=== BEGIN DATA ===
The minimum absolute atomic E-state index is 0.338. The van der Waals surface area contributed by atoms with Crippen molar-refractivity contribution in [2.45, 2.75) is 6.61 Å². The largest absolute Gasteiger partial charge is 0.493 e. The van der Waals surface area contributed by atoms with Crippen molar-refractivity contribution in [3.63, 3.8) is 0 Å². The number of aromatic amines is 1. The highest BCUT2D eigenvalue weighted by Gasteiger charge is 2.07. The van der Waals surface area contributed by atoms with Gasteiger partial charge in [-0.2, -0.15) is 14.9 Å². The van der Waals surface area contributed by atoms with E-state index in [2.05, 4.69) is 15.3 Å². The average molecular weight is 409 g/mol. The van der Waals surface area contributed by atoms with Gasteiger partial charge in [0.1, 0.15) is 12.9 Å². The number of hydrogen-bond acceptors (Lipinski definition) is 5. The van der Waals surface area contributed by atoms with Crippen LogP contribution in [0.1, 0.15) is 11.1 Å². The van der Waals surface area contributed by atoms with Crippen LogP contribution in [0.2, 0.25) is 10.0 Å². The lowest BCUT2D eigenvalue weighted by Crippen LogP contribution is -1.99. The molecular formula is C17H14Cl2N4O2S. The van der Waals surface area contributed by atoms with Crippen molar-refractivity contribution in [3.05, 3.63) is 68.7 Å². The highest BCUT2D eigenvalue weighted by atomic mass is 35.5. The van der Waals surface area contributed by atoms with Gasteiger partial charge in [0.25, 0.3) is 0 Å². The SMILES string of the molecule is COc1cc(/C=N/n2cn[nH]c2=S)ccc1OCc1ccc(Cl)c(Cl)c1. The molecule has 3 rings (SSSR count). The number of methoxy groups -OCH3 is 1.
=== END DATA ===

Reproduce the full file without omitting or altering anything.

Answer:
The minimum absolute atomic E-state index is 0.338. The van der Waals surface area contributed by atoms with Crippen molar-refractivity contribution in [2.45, 2.75) is 6.61 Å². The largest absolute Gasteiger partial charge is 0.493 e. The van der Waals surface area contributed by atoms with Crippen molar-refractivity contribution in [3.63, 3.8) is 0 Å². The number of aromatic amines is 1. The highest BCUT2D eigenvalue weighted by Gasteiger charge is 2.07. The van der Waals surface area contributed by atoms with Gasteiger partial charge in [-0.2, -0.15) is 14.9 Å². The van der Waals surface area contributed by atoms with E-state index in [2.05, 4.69) is 15.3 Å². The average molecular weight is 409 g/mol. The van der Waals surface area contributed by atoms with Gasteiger partial charge in [0.1, 0.15) is 12.9 Å². The number of hydrogen-bond acceptors (Lipinski definition) is 5. The van der Waals surface area contributed by atoms with Crippen LogP contribution in [0.1, 0.15) is 11.1 Å². The van der Waals surface area contributed by atoms with Crippen LogP contribution in [0.2, 0.25) is 10.0 Å². The lowest BCUT2D eigenvalue weighted by Crippen LogP contribution is -1.99. The molecular formula is C17H14Cl2N4O2S. The van der Waals surface area contributed by atoms with Crippen molar-refractivity contribution in [3.05, 3.63) is 68.7 Å². The highest BCUT2D eigenvalue weighted by atomic mass is 35.5. The van der Waals surface area contributed by atoms with Gasteiger partial charge in [0.25, 0.3) is 0 Å². The SMILES string of the molecule is COc1cc(/C=N/n2cn[nH]c2=S)ccc1OCc1ccc(Cl)c(Cl)c1. The molecule has 3 rings (SSSR count). The number of methoxy groups -OCH3 is 1.